In this analysis of cross-sectional data from the KNHANES, we aimed to explain the association between blood Cd levels and income using a modeling method in which factors related to Cd levels, such as sex, smoking status, education, and occupation, were added step by step. Blood Cd levels were significantly higher among those with low income and less formal education. However, these associations were substantially attenuated after controlling for smoking status, although they still remained present. The results of this study suggest that blood Cd levels may also be a biomarker reflecting socioeconomic disparities. Moreover, interventions targeting Cd levels in individuals in the low-income and low-education groups who are highly exposed to Cd are needed. The results of our analysis correspond with existing results regarding health inequities and heavy metal exposure [9,10]. In this study, an association between income and blood Cd levels was found, but the magnitude of this association decreased from 0.126 to 0.050 in male and from 0.076 to 0.057 in female after controlling for smoking status. The sharp decrease in the magnitude of the association among male after controlling for smoking status seems to reflect the close association between smoking status and blood Cd levels. Therefore, the association between income and blood Cd levels can be interpreted as the result of confounding by smoking status. However, the relatively small decrease in the magnitude of the association among female after controlling for smoking could be interpreted in light of previous studies reporting the high prevalence in Cd level among female [13]. However, it seems more likely that the results in our study are due to the low reliability of self-reported smoking among female, as a previous study reported unrealistically low rates of smoking prevalence in Asian female due to under-reporting [14]. Although we replaced the self-reported smoking variable among female with urinary cotinine levels, the results were similar after controlling for urinary cotinine levels, which can be interpreted as indicating that confounding effect of urinary cotinine levels was lower among female than among male.
Therefore, smoking made a significant contribution to the association between income and blood Cd levels in male, but not in female. In order to analyze the remaining association between income and blood Cd levels, education level and occupation classification were additionally controlled. Doing so eliminated the association between income and blood Cd levels. Integrating these findings, the association between income and blood Cd levels appears to result from confounding by smoking status and education level.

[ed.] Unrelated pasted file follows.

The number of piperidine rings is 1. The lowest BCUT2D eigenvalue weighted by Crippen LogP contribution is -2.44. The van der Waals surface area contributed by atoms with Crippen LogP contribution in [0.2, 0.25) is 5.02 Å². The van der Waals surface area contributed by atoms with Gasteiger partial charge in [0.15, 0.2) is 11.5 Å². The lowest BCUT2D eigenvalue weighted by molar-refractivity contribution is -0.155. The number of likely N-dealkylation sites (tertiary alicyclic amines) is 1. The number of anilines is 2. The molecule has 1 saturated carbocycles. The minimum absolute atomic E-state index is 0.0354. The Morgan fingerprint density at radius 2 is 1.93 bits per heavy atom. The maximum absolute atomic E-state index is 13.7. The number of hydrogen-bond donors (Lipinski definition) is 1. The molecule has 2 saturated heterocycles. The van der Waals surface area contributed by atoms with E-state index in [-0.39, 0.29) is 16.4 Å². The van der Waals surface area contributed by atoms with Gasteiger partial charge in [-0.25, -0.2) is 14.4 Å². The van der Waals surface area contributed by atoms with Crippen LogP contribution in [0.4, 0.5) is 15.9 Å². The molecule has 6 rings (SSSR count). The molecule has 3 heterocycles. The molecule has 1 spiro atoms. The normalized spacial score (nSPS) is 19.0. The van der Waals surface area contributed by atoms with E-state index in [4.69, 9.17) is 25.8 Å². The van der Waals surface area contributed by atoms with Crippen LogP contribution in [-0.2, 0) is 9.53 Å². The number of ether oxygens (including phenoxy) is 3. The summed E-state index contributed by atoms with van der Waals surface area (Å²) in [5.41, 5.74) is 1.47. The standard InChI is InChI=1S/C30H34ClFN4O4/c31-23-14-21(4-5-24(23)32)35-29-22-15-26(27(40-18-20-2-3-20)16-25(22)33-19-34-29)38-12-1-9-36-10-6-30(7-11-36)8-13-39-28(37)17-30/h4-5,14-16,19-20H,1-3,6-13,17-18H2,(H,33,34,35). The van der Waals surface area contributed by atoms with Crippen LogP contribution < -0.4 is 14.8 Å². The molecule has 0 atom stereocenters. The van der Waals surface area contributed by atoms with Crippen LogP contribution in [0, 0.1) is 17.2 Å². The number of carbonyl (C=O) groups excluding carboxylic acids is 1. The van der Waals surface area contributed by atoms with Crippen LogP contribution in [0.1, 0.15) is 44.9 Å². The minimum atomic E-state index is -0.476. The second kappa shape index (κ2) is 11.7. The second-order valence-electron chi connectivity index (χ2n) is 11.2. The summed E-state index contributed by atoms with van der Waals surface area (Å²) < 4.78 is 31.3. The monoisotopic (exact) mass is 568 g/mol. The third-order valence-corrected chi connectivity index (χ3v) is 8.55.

Previous studies have investigated associations between smoking status and Cd exposure. According to a recent meta-analysis reported by Hecht et al. [15], the correlation coefficient between cigarette smoking and Cd levels was 0.540. The associations found between cigarette smoking and Cd levels were 0.546 in this study (0.663 in male and 0.316 in female). Moreover, the present study demonstrated this association not only with cigarette smoking as a self-reported categorical variable, but also with pack-years and urinary cotinine levels, making our results more sophisticated than those of previous studies.
Female tended to have higher blood Cd levels in this study, and several former studies have reported that the health effects of toxic metals differ in prevalence or manifest differently in male and female [13]. Vahter et al. [13] reported that Cd-related health effects were more common among female than male, and hypothesized that this may have been due to differences in sensitivity to toxic effects; however, it remains unclear whether that is the case, as it is possible that their findings merely reflected Itai-itai disease, which involves a combination of kidney damage, osteomalacia, and osteoporosis, is the most advanced form of Cd-induced disease, and it has been reported to be caused by consumption of rice that is heavily contaminated by Cd emitted from mines [16,17]. A previous study also found that Itai-itai disease more strongly affected elderly, multiparous female; however, the degree to which those findings could be interpreted as showing a causal relationship relevant for risk assessment is limited [18].
Several studies have reported that Cd exerts estrogenic effects [14-19]. Based on those results, Cd was found to mimic estrogens in breast cancer cells as a result of its ability to form a high-affinity complex with the hormone-binding domain of the estrogen receptor [20].
One of the major strengths of this study is its use of the KNHANES, a representative data source. The KNHANES is a cross-sectional, nationally-representative survey of the general population in Korea, annually conducted by the KCDC as part of the Ministry of Health and Welfare. Although the design was cross-sectional, the risk of an inverse association was relatively low, because socioeconomic determinants are formed throughout a long-term period, and blood Cd accumulates for a long period in the human body. Although smoking is associated with both low socioeconomic status and blood Cd levels, the association between socioeconomic status and Cd levels remains unclear. In cross-sectional data from the KNHANES, blood Cd levels were significantly higher among those with a low income and less formal education. Smoking history contributed to these associations, but did not explain them entirely.